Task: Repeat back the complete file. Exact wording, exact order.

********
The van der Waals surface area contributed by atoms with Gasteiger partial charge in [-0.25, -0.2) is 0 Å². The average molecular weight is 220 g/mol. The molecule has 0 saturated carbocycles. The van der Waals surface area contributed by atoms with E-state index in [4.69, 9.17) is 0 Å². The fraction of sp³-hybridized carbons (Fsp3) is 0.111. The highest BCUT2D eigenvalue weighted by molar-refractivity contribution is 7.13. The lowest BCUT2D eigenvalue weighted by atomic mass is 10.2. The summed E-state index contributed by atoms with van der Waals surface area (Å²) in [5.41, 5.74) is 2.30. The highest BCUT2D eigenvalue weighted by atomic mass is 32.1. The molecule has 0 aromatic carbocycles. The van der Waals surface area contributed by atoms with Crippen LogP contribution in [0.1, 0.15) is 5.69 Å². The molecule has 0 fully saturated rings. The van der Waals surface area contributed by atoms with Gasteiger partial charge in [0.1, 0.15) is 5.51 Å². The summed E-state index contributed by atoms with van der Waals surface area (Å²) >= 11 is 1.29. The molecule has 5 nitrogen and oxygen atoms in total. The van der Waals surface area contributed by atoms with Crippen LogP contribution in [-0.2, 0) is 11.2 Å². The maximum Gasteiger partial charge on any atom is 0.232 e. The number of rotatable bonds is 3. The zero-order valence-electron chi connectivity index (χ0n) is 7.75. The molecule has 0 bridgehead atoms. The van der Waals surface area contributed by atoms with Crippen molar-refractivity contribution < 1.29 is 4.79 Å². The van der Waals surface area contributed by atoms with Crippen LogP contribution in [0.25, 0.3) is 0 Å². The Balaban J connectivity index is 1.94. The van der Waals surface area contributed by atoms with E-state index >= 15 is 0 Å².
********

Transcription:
The van der Waals surface area contributed by atoms with Gasteiger partial charge in [-0.25, -0.2) is 0 Å². The average molecular weight is 220 g/mol. The molecule has 0 saturated carbocycles. The van der Waals surface area contributed by atoms with E-state index in [4.69, 9.17) is 0 Å². The fraction of sp³-hybridized carbons (Fsp3) is 0.111. The highest BCUT2D eigenvalue weighted by molar-refractivity contribution is 7.13. The lowest BCUT2D eigenvalue weighted by atomic mass is 10.2. The summed E-state index contributed by atoms with van der Waals surface area (Å²) in [5.41, 5.74) is 2.30. The highest BCUT2D eigenvalue weighted by atomic mass is 32.1. The molecule has 0 aromatic carbocycles. The van der Waals surface area contributed by atoms with Crippen LogP contribution in [0.1, 0.15) is 5.69 Å². The molecule has 0 fully saturated rings. The van der Waals surface area contributed by atoms with Gasteiger partial charge in [0.1, 0.15) is 5.51 Å². The summed E-state index contributed by atoms with van der Waals surface area (Å²) >= 11 is 1.29. The molecule has 5 nitrogen and oxygen atoms in total. The van der Waals surface area contributed by atoms with Crippen LogP contribution in [-0.2, 0) is 11.2 Å². The maximum Gasteiger partial charge on any atom is 0.232 e. The number of rotatable bonds is 3. The zero-order valence-electron chi connectivity index (χ0n) is 7.75. The molecule has 0 bridgehead atoms. The van der Waals surface area contributed by atoms with Crippen molar-refractivity contribution < 1.29 is 4.79 Å². The van der Waals surface area contributed by atoms with Crippen LogP contribution in [0.25, 0.3) is 0 Å². The Balaban J connectivity index is 1.94. The van der Waals surface area contributed by atoms with E-state index >= 15 is 0 Å².